Getting in and Moving up in Sales

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As a recent grad, you want to put that degree and your limited sales experience to work. You want to get in and get on the fast track in sales. You’re not alone. The competition in virtually all sales careers will be stiff, especially in this economy.


To start, you’ll have to be at the top of your game to even land a good sales job. Recruiters have devised all sorts of tests to weed out “bronze and silver” candidates. Personality tests and role-playing scenarios are often used during interviews for entry level job seekers.


Role-playing interviews typically involve a customer situation in which you’ll be given a script to read and improvise from. You might have to 'phone' a selector and offer them an option in the script. These interviews are designed to test your problem solving, decision-making, verbal communication, and analytical reasoning skills. Are you assertive enough? Can you structure a persuasive argument? While you can’t prepare for the exact scripted scenario, you can practice general role-playing scenes with fellow colleagues.


It also helps to familiarize yourself with the company's clients and products. Learn to talk the talk before you walk into the interview. This is where attending trade shows and industry seminars comes in handy. Bryan Power, a lead sales recruiter, advises young job seekers to highlight their talent over experience and to be flexible in a rapidly changing business. Google’s Hangout on Air provides some handy tips on resumes and interviews for young sales job seekers.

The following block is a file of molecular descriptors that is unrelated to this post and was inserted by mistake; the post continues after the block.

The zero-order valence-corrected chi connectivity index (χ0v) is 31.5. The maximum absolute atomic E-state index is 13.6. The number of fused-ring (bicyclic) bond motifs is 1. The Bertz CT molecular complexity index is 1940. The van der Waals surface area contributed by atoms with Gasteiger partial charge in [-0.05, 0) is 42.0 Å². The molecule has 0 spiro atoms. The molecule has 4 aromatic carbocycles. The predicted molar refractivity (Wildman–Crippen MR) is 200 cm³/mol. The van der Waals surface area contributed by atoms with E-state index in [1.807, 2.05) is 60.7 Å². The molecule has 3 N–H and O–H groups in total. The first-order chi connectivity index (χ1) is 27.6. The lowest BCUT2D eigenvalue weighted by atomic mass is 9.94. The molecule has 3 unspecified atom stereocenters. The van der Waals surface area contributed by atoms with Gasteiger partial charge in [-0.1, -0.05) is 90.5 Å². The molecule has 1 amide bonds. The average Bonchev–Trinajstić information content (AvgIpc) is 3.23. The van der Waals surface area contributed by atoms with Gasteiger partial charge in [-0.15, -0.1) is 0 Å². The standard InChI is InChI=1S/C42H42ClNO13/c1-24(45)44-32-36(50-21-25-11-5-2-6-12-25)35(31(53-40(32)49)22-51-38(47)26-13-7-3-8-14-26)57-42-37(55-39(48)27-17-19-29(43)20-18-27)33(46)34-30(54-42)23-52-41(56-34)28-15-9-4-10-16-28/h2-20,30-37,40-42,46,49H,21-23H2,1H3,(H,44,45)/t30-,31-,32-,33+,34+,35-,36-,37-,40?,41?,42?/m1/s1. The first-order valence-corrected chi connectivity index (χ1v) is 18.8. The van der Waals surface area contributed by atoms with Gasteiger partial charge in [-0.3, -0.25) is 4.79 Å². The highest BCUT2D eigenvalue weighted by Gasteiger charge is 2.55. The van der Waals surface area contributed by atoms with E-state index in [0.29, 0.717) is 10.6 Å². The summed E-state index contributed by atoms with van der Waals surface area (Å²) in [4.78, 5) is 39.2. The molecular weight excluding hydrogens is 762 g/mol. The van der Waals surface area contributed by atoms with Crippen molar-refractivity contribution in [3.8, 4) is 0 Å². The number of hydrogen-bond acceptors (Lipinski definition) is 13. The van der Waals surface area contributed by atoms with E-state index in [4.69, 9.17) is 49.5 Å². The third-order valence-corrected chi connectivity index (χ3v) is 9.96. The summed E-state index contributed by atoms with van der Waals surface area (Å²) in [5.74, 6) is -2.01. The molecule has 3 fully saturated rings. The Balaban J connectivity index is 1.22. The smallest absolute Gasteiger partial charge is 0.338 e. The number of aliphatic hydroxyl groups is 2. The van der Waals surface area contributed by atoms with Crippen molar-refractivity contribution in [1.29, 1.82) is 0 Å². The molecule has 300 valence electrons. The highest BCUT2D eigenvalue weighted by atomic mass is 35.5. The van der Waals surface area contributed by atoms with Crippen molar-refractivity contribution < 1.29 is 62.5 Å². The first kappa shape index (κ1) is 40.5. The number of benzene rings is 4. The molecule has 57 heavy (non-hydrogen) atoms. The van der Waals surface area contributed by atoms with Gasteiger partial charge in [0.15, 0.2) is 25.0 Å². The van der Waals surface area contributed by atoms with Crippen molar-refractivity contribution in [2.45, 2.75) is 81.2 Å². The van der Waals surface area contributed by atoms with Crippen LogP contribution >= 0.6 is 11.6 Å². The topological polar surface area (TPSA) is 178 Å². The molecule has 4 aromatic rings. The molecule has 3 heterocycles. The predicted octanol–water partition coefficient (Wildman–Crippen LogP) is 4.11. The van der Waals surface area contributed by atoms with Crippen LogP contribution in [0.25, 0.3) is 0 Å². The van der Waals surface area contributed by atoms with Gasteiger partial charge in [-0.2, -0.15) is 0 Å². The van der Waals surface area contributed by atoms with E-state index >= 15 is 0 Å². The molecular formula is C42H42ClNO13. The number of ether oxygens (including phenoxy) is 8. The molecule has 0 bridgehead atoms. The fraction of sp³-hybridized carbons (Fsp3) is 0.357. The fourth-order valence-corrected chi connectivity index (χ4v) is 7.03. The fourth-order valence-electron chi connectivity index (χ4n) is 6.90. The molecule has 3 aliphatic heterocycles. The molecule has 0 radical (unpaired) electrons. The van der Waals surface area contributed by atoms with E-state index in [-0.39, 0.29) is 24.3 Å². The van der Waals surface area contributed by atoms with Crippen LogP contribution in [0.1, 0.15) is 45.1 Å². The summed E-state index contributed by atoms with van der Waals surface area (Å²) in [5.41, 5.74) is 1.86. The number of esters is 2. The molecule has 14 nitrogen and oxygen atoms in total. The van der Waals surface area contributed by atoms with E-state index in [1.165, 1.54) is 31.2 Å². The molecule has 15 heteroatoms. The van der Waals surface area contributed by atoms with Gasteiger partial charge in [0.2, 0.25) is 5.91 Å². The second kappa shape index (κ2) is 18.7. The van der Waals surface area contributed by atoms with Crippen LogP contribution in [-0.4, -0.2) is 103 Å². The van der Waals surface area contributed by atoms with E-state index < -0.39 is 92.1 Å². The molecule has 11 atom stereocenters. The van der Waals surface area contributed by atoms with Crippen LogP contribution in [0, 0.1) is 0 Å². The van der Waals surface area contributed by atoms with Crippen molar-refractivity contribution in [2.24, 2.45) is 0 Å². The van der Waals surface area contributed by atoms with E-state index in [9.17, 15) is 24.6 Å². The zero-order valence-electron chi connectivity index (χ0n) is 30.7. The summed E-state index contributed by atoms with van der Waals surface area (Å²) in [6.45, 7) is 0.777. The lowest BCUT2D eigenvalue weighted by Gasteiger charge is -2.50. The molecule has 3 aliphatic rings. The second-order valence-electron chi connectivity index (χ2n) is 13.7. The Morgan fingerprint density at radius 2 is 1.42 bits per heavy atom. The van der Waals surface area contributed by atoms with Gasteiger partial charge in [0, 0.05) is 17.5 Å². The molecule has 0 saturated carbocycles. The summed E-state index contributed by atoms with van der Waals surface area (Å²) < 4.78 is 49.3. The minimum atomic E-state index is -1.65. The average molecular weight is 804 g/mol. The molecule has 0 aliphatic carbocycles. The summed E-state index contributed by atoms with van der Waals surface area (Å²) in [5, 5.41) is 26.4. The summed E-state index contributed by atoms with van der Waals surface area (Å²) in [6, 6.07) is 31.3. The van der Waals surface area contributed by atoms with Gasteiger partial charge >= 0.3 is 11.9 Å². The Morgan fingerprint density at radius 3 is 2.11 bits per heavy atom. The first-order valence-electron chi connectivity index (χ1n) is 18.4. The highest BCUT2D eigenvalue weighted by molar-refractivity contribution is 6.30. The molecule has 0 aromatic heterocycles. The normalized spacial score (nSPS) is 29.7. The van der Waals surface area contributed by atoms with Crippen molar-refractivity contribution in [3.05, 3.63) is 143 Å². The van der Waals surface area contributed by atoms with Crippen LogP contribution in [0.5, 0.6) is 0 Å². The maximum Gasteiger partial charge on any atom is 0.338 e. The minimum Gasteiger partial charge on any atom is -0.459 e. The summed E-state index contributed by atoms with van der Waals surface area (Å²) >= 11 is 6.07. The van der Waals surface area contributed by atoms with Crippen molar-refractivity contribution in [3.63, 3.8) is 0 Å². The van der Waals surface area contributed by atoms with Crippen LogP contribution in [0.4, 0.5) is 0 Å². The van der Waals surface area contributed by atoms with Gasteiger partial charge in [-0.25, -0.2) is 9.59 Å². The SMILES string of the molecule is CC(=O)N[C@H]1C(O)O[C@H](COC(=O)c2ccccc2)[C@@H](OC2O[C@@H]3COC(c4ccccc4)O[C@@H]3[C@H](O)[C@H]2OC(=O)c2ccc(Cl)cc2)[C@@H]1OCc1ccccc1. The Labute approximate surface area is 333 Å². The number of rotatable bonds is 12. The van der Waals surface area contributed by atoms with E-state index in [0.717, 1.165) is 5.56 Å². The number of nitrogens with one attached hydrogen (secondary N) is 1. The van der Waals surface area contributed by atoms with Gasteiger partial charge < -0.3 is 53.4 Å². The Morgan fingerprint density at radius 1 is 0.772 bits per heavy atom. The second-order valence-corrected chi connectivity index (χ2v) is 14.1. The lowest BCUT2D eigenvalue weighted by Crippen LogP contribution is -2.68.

Once you’ve landed a job, recruiting managers say you’ll need to anticipate the needs of your client, become tech savvy about computer ordering and tracking systems, and apply everything you've learned in your psych classes. "Being in sales is truly more about the relationships and the people," said Angela Holbrook, a recruiting manager for J.R. Simplot, in an article in the Wall Street Journal. "You also have to stay abreast on the newest technologies, communicate well, and know how to ask probing questions" to learn what a client really needs.


Aaron Dean, national HR program manager at Phoenix-based Avnet, advises new hires seeking a promotion to exceed their sales goals. Karen Horton, program manager for university relations at Coca-Cola Enterprises, tells newbies to show excitement and a willingness to take on added projects and complete them successfully. Take your list of clients, cultivate them and add to the list.


In an article from Talent Egg, Softchoice Corporate Recruiter Annette Birch tells new sales hires to listen, learn and stay positive. “Make an effort to participate in team meetings or events with your colleagues, show initiative, listen to advice and work hard to prove yourself,” Annette says. “Don’t be afraid to ask for advice if you’re uncertain about a particular task and try your best to have some fun too. A smile and a positive attitude go a long way.”


Getting in and moving up in sales will take all you’ve got and then some. But it can be done. You made it through college, working at Target, and doing all those unpaid summer internships. You can do this.  


Image courtesy of photostock/


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  • Alex A. Kecskes
    Alex A. Kecskes
    If you're a working adult, and want to move into sales, check out: you're over 50, check out:
  • Ignacio F
    Ignacio F
    Excellent advise for the recent or future graduate. But, how about someone who wants to do a career move into sales? What would be the advise for them?
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